The easy option was to dream about times long gone. It is lazy to view our history and accept a present situation which is not at the very least on par. I believe that we are at the tipping point. It is our actions now which will not only define hunting in our lifetime but will put in motion the shape of the next hundred years.

There is no single way to turn the tide of negative it’s felt towards hunting, but it is imperative we find a way. Not for us, not for any commercial gain, but for humanity. We will be poorer the day the last hunter walks because with that we will be faced with a landscape and wildlife decline which may only be released at the point it’s too late.

We have great science supporting ethical, sustainable harvest of wild animals but we need more, and this is a process of understanding interactions and impacts which will never stop. It is the reason my company actively supports and contributes the Game and Wildlife Conservation Trust. However, this is not enough any more. We need more than science because we are loosing the fight of acceptance.

Vitally we need to acknowledge the educating and a disconnected public is key. We need what we do to be relatable. It is no mean task, and far too little resources have been focused here on our organisations. We have seen recently that to some extent the science doesn’t matter when it comes to decision making. BC closed grizzly hunting, Botswana shut down their big game and Tanzania is going the same way. All places where the science-backed regulated hunting.

We are continually insistent on taking the short view. Yes, the policy to wrangling is important, but for the love of our way of life, someone has to release that this is not enough. Without the will of the people, none of it will matter. Politicians come and go, and in the end, they care mainly predominantly about one thing. How they keep their job at the next election. What is the will of the people? That is the question they ask.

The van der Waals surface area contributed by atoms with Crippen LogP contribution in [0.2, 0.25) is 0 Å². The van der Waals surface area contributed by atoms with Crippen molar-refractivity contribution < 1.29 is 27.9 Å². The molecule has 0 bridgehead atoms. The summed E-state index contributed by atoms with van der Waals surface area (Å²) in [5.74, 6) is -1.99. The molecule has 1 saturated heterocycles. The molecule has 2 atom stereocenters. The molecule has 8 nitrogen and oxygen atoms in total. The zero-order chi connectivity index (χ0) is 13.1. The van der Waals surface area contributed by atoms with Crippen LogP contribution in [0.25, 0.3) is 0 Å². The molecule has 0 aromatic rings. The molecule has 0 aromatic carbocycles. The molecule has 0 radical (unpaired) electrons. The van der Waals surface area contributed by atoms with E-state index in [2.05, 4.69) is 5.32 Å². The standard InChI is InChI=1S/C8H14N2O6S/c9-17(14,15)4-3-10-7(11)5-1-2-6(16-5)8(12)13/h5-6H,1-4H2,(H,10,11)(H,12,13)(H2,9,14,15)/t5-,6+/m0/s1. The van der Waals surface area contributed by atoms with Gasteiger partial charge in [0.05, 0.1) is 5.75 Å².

The naivety of the direction we are taking is disturbing, with very little acknowledgement of the social shift around us. Repeatedly we tackle issues with the short-term fix, normally concentrating on telling our own member and community just how great we are.

Right now we see this with the oversupply of game this past season. The immediate issues have been tackle looking predominantly on the basis we simply need to seek more game. The real issue is that we are shooting too many, and too few people shooting are really thinking about their own actions or indeed care. We should be encouraging a greater connection between people on shoot days and their responsibility to consume or share what they are killing.

You can all be a hunting hero. You only need to pick up the mantle.